Controversial Appellate Court Nominee Apologizes for Omissions in Senate Questionnaire; GOP Says ‘Nomination in Jeopardy’

By Matt Loffman

Apr 6, 2010 12:55pm

In a letter to the chairman of the Senate Judiciary Committee, Associate Dean and Professor of Law at the University of California, Berkeley School of Law Goodwin Liu, a nominee to the U.S. Court of Appeals for the Ninth Circuit, apologized for dozens of omissions from his Senate questionnaire.

The “original submission of my Senate Questionnaire on February 24 inadvertently omitted a number of items,” Liu wrote to Sens. Pat Leahy, D-Vermont. “I would like to offer a sincere and personal apology to you, to the Ranking Member” – Sen. Jeff Sessions, R-Ala. – “and to the entire Committee for the omissions in my original submission.”

Liu said “none of the omissions in my original submission was intentional,” and that he’d “made a good faith effort to track down all of my publications and speeches over the years.” He’d checked his personal calendar and conducted electronic searches, Liu said, but clearly “missed items I should have found the first time” and “did not think to include various occasions when I spoke at informal seminars, brown bag lunches, or student or alumni gatherings on campus or elsewhere because I viewed those occasions as part of my day-to-day work as a faculty member, akin to teaching class or meeting with students. I now understand that those should have been included as well.”

The explanation was not received warmly by Sessions and the other Republicans on the panel, including Sens. Orrin Hatch of Utah, Lindsey Graham of South Carolina, John Cornyn of Texas, Jon Kyl of Arizona, and Tom Coburn of Oklahoma.

“At best, this nominee’s extraordinary disregard for the Committee’s constitutional role demonstrates incompetence,” Sessions said in a letter to Leahy, adding that “at worst, it creates the impression that he knowingly attempted to hide his most controversial work from the Committee. Professor Liu’s unwillingness to take seriously his obligation to complete these basic forms is potentially disqualifying and has placed his nomination in jeopardy.”

Some of the omissions include Liu’s commencement speech to UC Berkeley Law, his participation in a presentation entitled “The Fate of Affirmative Action from the O’Connor Court to the Roberts Court,” and his participation in a panel entitled “The Legacy of Brown v. Board of Education” at the American Constitution Society’s (ACS) 2004 national convention.

“These are not minor omissions,” Sessions wrote. “A cursory glance at the titles of the events that Professor Liu has omitted from his Questionnaire shows that his participation in and comments during each are crucial to this Committee’s review of his nomination.”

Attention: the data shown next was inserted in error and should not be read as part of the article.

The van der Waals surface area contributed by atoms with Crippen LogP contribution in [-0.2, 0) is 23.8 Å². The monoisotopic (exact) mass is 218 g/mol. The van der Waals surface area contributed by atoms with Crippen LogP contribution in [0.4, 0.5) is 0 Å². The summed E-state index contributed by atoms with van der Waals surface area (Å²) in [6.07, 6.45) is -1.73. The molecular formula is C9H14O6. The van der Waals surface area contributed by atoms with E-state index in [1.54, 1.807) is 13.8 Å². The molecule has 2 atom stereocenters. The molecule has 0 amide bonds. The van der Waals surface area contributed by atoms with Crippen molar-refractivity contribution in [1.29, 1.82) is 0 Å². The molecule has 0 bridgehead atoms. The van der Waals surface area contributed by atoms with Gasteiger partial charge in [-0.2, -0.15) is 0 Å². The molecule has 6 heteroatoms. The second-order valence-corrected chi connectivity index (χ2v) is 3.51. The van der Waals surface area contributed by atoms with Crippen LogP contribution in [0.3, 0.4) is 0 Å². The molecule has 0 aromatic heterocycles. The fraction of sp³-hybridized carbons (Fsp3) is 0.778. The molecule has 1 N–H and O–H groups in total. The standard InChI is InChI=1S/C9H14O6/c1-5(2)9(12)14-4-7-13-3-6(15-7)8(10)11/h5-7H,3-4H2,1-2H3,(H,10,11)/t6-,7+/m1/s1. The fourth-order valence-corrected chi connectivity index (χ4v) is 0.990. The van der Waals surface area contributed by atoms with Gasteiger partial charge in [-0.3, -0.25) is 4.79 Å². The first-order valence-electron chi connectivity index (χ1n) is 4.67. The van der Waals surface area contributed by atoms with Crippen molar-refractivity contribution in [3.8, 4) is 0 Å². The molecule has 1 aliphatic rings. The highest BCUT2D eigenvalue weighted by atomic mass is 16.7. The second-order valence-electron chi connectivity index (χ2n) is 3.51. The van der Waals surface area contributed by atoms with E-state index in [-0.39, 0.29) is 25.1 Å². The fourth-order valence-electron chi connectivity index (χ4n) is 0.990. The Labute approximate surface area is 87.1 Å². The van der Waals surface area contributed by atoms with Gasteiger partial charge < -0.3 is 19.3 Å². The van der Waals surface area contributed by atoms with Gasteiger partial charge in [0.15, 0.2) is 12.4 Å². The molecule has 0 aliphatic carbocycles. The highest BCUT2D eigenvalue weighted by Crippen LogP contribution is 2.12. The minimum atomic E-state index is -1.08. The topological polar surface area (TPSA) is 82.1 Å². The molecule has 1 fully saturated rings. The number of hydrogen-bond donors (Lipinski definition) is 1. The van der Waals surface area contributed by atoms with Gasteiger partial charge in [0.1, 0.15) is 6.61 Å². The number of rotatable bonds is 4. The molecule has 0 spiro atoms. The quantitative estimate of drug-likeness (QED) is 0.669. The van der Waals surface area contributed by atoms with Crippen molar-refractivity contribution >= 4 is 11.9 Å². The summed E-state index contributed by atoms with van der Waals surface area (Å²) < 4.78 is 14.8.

The American Bar Association has rated Liu “well qualified” and, as the liberal New York Times editorial board noted in its endorsement of Liu, “Kenneth Starr, the conservative lawyer who investigated President Bill Clinton, and is now the dean of Pepperdine University School of Law, co-signed a letter endorsing Mr. Liu, vouching for his ‘independence and openness to diverse viewpoints.’”

Sessions asked Leahy for a delay in Liu’s hearing, which is currently scheduled for Friday, April 16, “a mere 11 days after the Committee has received what essentially amounts to a new Questionnaire.”

As ABC News’ Ariane de Vogue noted last month, the Liu hearing had already promised to be contentious, with conservatives arguing Liu's record on issues such as constitutional welfare rights, the death penalty, and affirmative action puts him outside the mainstream of judicial thinking.

“Although Liu has never argued a Supreme Court case, he has written extensively on constitutional law and civil rights. His scholarly work — touching on everything including affirmative action, the death penalty, welfare rights and same-sex marriage — provides his critics with an unusually long paper trail,” de Vogue wrote. “He clerked for Supreme Court Justice Ruth Bader Ginsburg in 2000 and later told the Los Angeles Times that Bush v. Gore, the decision that settled the 2000 presidential election, was ‘utterly lacking in legal principle.’ Sessions and other Republicans on the committee are concerned about Liu's judicial philosophy as outlined in a book he co-authored, ‘Keeping Faith with the Constitution.’ In the book, Liu writes that the Constitution should be interpreted by adapting its broad principles to the conditions faced by successive generations.”

M. Edward Whelan III, president of the conservative Ethics and Public Policy Center, told de Vogue that "Liu has all the makings of a hard-Left judicial activist, as shown by his positions on matters ranging from welfare rights to racial quotas to same-sex marriage and by his utterly lawless constitutional philosophy generally."

But some conservatives support the Liu nomination. Liu has been supportive of charter schools and some government-funded vouchers for private schools, and Clint Bolick, director of the conservative Goldwater Institutes' Scharf-Norton Center, wrote to the Senate Judiciary Committee that “I find Professor Liu to exhibit fresh, independent thinking and intellectual honesty. He clearly possesses the scholarly credentials and experience to serve with distinction on this important court."

- jpt

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